While conditioning is usually not as much of an issue for quarterbacks as it is for skill position players, a good quarterback must still put in the work on the track and in the weight room to stay in peak physical conditioning. This is especially true in the case of the increasingly popular read-option quarterback, who is asked to carry the football more than his traditional counterpart.
Timing is everything for a successful quarterback as he must get the timing with his receivers down to a science during training camp in order to find the open man and deliver a catchable ball on game day.
Make no mistake, there is a lot more going on for a quarterback during training camp than simple pass repetition and a good signal-caller will spend just as much time in the film room and in meetings as he does on the practice field.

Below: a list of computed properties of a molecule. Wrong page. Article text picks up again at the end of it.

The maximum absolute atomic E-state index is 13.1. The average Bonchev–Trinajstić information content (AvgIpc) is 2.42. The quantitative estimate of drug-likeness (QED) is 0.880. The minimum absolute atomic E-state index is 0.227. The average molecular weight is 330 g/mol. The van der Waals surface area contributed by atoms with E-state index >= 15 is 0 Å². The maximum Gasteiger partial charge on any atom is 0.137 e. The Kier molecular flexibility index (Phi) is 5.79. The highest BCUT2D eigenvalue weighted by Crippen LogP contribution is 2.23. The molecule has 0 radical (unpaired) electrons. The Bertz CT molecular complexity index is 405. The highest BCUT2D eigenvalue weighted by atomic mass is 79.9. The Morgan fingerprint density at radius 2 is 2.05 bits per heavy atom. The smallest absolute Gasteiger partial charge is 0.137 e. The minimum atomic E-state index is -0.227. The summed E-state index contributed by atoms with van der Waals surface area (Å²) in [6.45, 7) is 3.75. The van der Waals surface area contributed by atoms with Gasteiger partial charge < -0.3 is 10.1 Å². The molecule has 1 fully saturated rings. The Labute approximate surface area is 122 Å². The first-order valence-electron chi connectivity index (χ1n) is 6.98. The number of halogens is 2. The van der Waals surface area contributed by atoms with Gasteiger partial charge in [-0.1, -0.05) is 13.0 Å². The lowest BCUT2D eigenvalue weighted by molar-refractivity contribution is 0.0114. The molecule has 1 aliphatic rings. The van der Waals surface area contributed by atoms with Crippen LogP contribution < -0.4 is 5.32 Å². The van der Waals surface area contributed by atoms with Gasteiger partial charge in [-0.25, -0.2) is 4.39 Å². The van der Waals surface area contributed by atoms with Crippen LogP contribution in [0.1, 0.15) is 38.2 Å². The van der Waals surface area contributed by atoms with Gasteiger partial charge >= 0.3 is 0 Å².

Quarterbacks are typically the first player to arrive in the mornings and the last to leave late at night and virtually no other player stands to benefit from training camp as much as the team's field general.
If there is a player who stands to gain more from training camp than the quarterback, it is likely the offensive lineman.
Responsible for both protecting the quarterback and opening running lanes for the ball-carrier, the offensive lineman is one of the most important, though often overlooked, players in today's game.
We are talking about tall, big and physical men who must possess the strength to stonewall a rushing defender and have the foot quickness and field-vision to move along the line and ensure that an offensive play can be properly executed.